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In a typical interconnect, there lie multiple places where capacitance plays a factor in the signal integrity. This includes the driver and receiver output/input capacitance, as well as the packages, vias, and the transmission lines. Failing to optimize these parameters can often lead to unwanted reflections, excessive radiated and or conducted emissions, and sometimes failure of components and systems.
Reflections can occur anytime there is an impedance mismatch on the line. Sources of mismatches are plentiful and include trace width changes, vias, stubs, reference plane changes, and even the so-called fiber weave effect. In this case, a trace can encounter a different dielectric constant depending on whether it is routed over glass or the epoxy resin in the dielectric material.
In this investigation, it is the capacitive contribution of the different components that are of interest, and how they affect the characteristic impedance the driver sees.
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Tomas Chester, Chester Electronic Design
Advances in technology have been clear to see within the component packaging industry, as the ball grid array (BGA) package sizes reduce from 1.0 mm pitch to 0.8 mm, 0.4 mm, and even beyond. However, while these improvements have occurred with component packages, it has become increasingly more difficult to break out and route the dense circuitry associated with these parts. Currently, the high-density interconnect (HDI) method typically used for the breakout of such parts has been to create the smallest possible subtractive-etched traces with microvias to allow for connections and escapes on the innerlayers of your PCB.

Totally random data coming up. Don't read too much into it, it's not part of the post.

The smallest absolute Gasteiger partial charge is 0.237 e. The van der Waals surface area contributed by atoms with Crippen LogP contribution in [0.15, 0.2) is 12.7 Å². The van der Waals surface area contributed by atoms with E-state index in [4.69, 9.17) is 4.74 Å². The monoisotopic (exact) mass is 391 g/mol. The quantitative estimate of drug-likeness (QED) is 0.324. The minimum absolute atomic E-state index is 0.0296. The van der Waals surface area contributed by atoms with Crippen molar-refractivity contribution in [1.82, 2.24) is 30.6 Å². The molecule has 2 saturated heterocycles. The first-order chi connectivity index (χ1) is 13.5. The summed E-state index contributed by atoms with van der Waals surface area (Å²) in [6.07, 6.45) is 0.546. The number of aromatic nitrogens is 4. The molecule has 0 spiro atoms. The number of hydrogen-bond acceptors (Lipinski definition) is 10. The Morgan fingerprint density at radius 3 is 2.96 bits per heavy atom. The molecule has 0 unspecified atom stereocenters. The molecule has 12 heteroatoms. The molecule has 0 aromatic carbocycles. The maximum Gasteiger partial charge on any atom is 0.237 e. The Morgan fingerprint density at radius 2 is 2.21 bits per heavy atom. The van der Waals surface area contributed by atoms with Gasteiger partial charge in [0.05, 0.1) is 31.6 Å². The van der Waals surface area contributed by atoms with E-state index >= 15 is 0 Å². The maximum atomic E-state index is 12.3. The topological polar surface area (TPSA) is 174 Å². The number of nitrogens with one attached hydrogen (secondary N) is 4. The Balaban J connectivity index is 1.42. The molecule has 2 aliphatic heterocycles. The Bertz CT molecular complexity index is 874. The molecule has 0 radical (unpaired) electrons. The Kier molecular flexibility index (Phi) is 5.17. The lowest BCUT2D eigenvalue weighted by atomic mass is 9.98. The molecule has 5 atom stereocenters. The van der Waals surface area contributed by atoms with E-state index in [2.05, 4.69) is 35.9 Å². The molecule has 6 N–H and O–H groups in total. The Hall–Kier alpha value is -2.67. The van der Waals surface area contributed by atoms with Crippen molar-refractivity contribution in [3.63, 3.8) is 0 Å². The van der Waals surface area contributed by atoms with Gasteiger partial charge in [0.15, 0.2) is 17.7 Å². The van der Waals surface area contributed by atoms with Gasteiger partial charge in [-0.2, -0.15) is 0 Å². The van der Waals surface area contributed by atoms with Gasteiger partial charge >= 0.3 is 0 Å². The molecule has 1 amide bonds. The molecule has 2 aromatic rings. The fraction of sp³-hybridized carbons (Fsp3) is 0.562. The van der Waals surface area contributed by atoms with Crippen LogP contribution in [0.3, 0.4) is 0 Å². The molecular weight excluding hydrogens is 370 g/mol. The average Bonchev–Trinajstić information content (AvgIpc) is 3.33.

Steve Hageman, Analog Home
Does putting a ground pour on PCB signal layers make the isolation better or worse? It can go either way, but with the proper knowledge and application, this technique will improve your designs. In this article, I’ll discuss how to simulate trace-to-trace isolation with true electromagnetic simulation software. We’ll also cover a variety of rules of thumb that can help you stay away from trouble.
Celso Faia and Davi Correia, Cadence Design Systems
The Hubble telescope, the Cassini-Huygens mission, and other exploratory spacecraft utilize high-voltage DC power supplies for everything from vidicon camera tubes and mass spectrometers to radar and laser technologies. NASA has experienced performance problems with the 1.5 kV supplies because—as a 2006 report stated—“designers did not take the high-voltage problems seriously in the initial design.” The report cited very narrow parts parameters, electrical insulation problems in dielectrics, ceramics, bad geometries, small spacing, the use of the wrong insulating materials, and thermal expansion as causes for the power supply failures.